Ankylosaurs are common features on documentaries or animated films about dinosaurs. Their armored body and club-like tail make them easy to identify. But how did that tail actually evolve? Evolutionary biologists show us the “first draft” of a popular dinosaur.


We see a lot of the familiar ankylosaur, and we know it by the knob at the end of its tail. In popular depictions, it uses its tail like a club, which paleontologists agree is how the original dinosaurs probably used it. What we rarely notice, or see in early depictions, is the fact that the “tail” has changed in more ways than one. It’s not a swinging rope with a club at the end—it’s more of a hammer with a stiff handle. The vertebrae have been fused together.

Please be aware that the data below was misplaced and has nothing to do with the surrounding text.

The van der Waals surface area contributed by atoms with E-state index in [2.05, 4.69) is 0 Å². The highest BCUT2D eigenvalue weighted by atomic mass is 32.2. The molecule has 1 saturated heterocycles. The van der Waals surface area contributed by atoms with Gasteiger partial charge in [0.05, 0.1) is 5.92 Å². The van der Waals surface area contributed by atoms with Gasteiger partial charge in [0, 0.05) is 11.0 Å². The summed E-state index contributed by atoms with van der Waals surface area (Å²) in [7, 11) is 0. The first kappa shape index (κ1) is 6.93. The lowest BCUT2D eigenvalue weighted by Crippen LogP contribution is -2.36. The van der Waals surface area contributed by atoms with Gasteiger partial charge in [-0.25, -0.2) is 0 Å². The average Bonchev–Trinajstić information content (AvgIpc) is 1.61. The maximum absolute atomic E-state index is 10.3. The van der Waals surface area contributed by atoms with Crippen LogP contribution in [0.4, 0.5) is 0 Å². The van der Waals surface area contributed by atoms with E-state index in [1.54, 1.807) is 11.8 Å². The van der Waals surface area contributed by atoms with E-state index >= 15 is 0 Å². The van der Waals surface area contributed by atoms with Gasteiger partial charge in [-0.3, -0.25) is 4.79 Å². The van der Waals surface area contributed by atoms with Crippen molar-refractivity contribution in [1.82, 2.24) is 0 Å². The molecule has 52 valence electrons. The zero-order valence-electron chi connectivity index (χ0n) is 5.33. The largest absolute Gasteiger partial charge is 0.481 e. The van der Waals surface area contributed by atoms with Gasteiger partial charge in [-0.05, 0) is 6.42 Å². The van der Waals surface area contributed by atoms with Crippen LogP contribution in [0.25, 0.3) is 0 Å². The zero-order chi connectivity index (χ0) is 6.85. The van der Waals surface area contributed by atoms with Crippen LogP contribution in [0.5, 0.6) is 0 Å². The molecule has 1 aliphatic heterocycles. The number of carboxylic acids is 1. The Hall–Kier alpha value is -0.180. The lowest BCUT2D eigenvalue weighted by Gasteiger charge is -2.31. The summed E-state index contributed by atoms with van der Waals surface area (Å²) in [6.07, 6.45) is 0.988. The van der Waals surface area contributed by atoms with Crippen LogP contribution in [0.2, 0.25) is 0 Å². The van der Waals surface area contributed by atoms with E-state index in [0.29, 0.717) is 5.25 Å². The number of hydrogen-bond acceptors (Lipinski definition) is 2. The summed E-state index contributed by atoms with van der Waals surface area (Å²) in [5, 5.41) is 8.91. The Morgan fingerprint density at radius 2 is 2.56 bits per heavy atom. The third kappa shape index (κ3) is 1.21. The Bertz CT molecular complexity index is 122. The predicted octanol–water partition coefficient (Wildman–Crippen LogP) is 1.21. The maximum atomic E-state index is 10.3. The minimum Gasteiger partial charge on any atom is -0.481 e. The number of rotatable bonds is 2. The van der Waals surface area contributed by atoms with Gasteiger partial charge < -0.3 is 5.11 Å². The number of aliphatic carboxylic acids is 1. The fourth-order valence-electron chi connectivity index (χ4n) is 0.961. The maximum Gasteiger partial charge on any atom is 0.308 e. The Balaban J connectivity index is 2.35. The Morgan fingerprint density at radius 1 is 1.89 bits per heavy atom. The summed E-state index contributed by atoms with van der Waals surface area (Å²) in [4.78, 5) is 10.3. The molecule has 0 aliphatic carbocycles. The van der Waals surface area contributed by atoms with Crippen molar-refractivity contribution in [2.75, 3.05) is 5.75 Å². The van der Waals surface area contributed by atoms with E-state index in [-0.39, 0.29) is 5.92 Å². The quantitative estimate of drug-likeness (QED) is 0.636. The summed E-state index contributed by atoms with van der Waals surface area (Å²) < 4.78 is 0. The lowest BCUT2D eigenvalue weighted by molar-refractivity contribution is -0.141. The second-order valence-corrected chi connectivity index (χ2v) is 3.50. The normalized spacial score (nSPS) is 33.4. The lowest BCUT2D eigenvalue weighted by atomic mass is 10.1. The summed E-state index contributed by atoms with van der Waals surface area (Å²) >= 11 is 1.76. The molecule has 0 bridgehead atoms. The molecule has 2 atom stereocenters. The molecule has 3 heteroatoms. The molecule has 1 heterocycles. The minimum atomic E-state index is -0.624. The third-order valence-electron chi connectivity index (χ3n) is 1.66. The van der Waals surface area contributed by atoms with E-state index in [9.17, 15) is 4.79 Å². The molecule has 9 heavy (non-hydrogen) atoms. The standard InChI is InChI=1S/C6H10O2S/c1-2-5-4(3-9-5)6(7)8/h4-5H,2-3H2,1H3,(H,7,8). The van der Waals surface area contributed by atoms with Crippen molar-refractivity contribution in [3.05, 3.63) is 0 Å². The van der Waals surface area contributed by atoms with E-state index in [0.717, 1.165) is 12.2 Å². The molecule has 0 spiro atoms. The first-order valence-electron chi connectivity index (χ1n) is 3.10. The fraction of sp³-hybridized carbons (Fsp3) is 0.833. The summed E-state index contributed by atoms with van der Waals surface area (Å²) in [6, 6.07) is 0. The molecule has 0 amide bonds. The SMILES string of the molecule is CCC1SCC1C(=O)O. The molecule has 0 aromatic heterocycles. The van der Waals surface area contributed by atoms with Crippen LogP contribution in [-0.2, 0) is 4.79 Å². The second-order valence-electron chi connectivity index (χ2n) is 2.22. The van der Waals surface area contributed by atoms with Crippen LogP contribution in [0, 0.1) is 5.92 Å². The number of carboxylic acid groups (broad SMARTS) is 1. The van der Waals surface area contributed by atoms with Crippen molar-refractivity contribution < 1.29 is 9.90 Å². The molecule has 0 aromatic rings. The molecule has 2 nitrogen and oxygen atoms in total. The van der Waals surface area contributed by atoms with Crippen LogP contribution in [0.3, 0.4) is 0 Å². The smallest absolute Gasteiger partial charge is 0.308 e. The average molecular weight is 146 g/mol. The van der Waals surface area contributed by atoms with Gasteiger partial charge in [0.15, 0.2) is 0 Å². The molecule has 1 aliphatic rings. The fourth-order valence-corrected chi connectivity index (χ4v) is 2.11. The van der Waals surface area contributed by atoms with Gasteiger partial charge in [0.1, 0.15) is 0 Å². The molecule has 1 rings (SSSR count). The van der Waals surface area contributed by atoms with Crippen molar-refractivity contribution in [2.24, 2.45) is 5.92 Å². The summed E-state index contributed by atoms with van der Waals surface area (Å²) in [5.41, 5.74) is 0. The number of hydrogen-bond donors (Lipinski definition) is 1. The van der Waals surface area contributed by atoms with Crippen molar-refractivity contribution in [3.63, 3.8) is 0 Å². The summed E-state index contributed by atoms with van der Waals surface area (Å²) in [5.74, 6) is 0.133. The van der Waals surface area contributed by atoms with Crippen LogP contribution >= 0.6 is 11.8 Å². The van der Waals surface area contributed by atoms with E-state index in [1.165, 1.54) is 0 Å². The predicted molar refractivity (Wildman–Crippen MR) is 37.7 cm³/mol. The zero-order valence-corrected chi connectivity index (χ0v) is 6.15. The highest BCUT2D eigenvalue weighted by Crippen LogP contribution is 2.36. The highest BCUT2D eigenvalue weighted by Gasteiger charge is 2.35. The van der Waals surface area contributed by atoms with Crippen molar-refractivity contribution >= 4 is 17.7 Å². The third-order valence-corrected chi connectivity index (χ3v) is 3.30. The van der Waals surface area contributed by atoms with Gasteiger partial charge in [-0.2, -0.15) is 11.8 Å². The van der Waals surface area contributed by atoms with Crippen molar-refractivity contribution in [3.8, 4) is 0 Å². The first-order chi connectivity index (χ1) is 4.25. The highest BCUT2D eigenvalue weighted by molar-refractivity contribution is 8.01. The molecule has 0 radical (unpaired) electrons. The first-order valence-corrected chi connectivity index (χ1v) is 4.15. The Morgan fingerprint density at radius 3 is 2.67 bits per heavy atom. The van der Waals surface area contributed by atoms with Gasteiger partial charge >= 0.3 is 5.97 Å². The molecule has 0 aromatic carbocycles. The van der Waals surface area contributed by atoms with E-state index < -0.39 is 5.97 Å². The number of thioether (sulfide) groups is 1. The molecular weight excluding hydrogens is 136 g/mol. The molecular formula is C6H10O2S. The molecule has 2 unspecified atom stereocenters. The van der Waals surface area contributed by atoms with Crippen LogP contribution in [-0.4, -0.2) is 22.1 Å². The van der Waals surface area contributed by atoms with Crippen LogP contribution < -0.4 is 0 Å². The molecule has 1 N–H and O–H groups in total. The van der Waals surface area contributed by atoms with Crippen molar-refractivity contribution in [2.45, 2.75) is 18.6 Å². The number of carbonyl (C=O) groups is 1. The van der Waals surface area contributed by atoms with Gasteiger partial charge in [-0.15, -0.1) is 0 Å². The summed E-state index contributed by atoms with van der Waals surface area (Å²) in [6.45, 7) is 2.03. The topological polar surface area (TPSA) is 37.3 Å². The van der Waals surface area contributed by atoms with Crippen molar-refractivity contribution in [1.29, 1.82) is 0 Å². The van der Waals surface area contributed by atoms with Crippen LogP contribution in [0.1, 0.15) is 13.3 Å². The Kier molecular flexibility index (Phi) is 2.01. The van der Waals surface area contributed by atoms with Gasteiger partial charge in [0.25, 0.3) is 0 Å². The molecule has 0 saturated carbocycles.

Victoria Arbour, a researcher at North Carolina State University, has rounded up fossils of ankylosaurus and found that the “handle” came first, and the head of the hammer came second. The fused vertebrae came first, so at one point, early “drafts” of the ankylosaur just had weird, stiff tails.

Before that, the dinosaur was just a roly-poly armored tank with a regular curling tail. Below, we have a timeline of ankylosaur evolution.

Just as a note—I have seen a lot of press releases announcing new discoveries, but none of them had a title this good. They put it out under the heading, “Tail as Old as Time.” Well done, guys.


[Source: Ankylosaurid dinosaur tail clubs evolved through stepwise acquisition of key features]